Coney Island Christmas (2012) by Donald Margulies is a play Coney Island Christmas introduces us to Shirley Abramowitz, a young Jewish girl who (much to her immigrant parents’ exasperation) is cast as Jesus in the school’s Christmas pageant. As Shirley, now much older, recounts the memorable story to her great-granddaughter, the play captures a timeless and universal tale of what it means to be an American during the holidays. based on a short story The Loudest Voice by Grace Paley Taking a cue from “The Princess Bride,” great grandma Shirley (Angela Paton) tells little Clara (Grace Kaufman) all about her Depression childhood in southern Brooklyn, back when every grocery shelf displayed Wheaties and Shredded Wheat; every radio played Jack Benny and FDR; and Native Americans were called Indians whenever the first Thanksgiving was retold. Young Shirley (Isabella Acres) is blessed with a loving grocer papa (Arye Gross) and stiff-necked, demanding mama (Annabelle Gurwitch). Think Tevye and Golde, and you’ve nailed them.

Conflict brews when drama teacher Mr. Hilton (John Sloan) casts Shirley as Jesus in the Nativity story over parental objections (“a shonda for the goyim”). But if you expect Mama Abramowitz won’t have a change of heart and the show won’t go on, you probably thought George Bailey was going to end up in jail for embezzlement. No, on the 1935 boardwalk under the shade of the Cyclone roller coaster, with detailed facade by Takeshi Kata, it’s very much a wonderful life. Neighbors are nosy but lovable (“Oy vey”) and all ethnicities coexist without clashing


Margulies is a playwright and professor of English and Theater Studies at Yale University. He was born in Brooklyn and grew up in Trump Village, a Coney Island housing project built by Donald Trump’s father. Margulies’ play Dinner With Friends won the Pulitzer Prize for Drama in 2000. He also wrote the play Brooklyn Boy.

Lubbock Community Theater presents Coney Island Christmas December 4-6 and 11-13, Friday and Saturday at 7:30 pm and Sunday at 2:00 pm $15 adults, children under 12 $10 at 4230 Boston Avenue Lubbock. J.T. and Margaret Talkington Foundation and Helen DeVitt Jones Foundation sponsor the production. Alan Winner directs.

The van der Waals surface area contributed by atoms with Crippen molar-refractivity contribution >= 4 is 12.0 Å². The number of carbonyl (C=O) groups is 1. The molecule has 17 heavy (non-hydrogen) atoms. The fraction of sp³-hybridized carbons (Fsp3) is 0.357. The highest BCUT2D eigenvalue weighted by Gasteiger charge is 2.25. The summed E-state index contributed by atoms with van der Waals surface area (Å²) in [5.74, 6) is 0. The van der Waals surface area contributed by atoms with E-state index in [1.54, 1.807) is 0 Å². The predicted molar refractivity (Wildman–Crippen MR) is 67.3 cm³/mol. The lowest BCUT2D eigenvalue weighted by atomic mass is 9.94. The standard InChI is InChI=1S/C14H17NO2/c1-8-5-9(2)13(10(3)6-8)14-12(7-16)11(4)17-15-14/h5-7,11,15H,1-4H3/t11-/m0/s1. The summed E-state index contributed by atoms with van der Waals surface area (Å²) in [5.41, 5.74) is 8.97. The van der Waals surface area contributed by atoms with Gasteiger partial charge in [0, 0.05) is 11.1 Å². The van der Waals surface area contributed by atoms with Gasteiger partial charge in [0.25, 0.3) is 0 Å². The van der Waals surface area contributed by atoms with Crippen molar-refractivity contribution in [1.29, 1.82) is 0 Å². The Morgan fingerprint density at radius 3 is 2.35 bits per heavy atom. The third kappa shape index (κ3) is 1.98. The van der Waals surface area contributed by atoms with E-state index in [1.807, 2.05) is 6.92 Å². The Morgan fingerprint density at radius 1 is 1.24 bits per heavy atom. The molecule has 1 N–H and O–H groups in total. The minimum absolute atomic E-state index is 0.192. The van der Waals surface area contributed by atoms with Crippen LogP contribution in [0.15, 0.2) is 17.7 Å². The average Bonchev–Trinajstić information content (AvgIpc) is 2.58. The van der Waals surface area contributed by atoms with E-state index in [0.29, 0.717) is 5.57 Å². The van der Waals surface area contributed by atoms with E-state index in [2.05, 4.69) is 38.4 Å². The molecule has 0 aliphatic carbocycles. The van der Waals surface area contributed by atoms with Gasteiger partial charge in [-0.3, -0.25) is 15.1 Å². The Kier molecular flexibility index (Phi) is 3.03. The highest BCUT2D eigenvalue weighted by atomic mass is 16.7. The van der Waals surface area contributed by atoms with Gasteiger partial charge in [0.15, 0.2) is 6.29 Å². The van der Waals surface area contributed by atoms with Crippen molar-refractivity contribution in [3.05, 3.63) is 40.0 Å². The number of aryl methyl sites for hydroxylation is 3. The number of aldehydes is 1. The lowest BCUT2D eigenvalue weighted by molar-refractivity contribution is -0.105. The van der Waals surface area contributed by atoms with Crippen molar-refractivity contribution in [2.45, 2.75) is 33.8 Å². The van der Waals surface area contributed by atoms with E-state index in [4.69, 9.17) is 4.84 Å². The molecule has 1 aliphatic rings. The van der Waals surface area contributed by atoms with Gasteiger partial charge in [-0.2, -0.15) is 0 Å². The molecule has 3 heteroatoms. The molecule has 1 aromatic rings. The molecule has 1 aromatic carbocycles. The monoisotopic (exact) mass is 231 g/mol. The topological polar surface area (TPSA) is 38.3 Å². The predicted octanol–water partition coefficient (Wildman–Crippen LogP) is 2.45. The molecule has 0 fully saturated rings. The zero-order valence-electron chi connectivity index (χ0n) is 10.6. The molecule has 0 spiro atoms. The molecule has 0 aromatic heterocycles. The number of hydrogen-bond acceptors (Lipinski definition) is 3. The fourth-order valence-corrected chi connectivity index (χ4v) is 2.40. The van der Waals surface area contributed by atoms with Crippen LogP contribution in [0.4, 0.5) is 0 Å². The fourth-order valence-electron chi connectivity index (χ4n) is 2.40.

This is social realism theater and a fine example is the recently concluded debut performance of Nicola Wilson’s Plaques and Tangles (2015) at Jerwood Theatre Upstairs, Royal Court Theatre, London England. The play is about a younger woman/wife without Alzheimer’s Disease and the older same woman/wife with early onset Alzheimer’s. But of course she isn’t the same, not at all, and the family deals with her both as she is and how she was, at the same time. The title of the play is derived from the medical profession as it describes the process of cell death in the brain. Plaques are clumps of sticky protein fragments that may block transmission between cells. Tangles are twisted protein fibrils that grow in dying cells and purse a destructive journey through the brain. The blockages and strangulations that take place in the Alzheimer’s brain have their obvious analogue in the outside world, no more poignantly than in the family.

The disorienting and distancing effect of Alzheimer’s is depicted on stage and the audience reacts with a protective withdrawal from the scene, realizes what it is doing, and is mesmerized. At one point the four characters young and older husband and wife are all on stage together in a dramatic depiction of conflated time experienced by a patient but not by the rest of us, until now.

Nicola Wilson


Poets & Writers Live in Austin Texas on January 9, 2016 from 8:00 am – 6:00 pm at Blanton Museum of Art, 200 East Martin Luther King Jr Boulevard $75 until December 6 $125 per person thereafter. Celebrated authors editors and agents will be on panels with some individual presentation events


The Museum of Contemporary Art, Los Angeles MOCA replaced the controversial director Jeffrey Deitch in early 2014 with Philippe Vergne and his new exhibits are rare, extremely hip and chic, and worth noticing. He obviously is well-connected to the latest in quality contemporary art artists and gets them into one or the other of the three locations: The Geffen Contemporary at MOCA at 152 North Central Avenue in the Little Tokyo district, MOCA Grand Avenue at 250 South Grand Avenue near West 2nd Street, or MOCA Pacific Design Center at 8687 Melrose Avenue, West Hollywood.

Paris France born Vergne’s wife is the Los Angeles born gallerist Sylvia Chivaratanond who is co-curator of the exhibit The Art of Our Time that went up August 15 – April 30, 2016 Vergne had previously been at the Walker Art Center in Minneapolis as chief curator and deputy director.

The Art of Our Time at MOCA Grand Avenue looks quite intriguing.

At The Geffen Contemporary Matthew Barney, River of Fundament 2014 is on view to January 18, 2016 and it is more than intriguing.

Lest you wonder if this museum is too edgy for your taste, or perhaps just a recent invention of upscale coffee shop chatter, its own collection pieces that are currently on view to the public include:

Andy Warhol, Telephone 1961

Jasper Johns, Map 1962

Cy Twombly, Untitled 1967

Mark Rothko, Black on Dark Sienna on Purple 1960, Dark Over Light Earth/Violet and Yellow on Rose 1954, Purple Brown 1957, No. 301 1959

Jackson Pollock, Number 3 1948

and other certifiable master works of modern art.


Body of Art (Phaidon Press Limited 2015) 440 pages $39 hardcover at publisher and at Texas Tech Library OVERSZ N7625.5 B62 (2015) explores, inter alia, performance art that uses the human body as a medium. The book demonstrates versatility, emotional impact, and sheer strangeness about the use of the human body. Some of the static and art performances transgress reasonable limits of safety, sanity and decency, all in the name or prism of aesthetics. Don’t let children near this tome.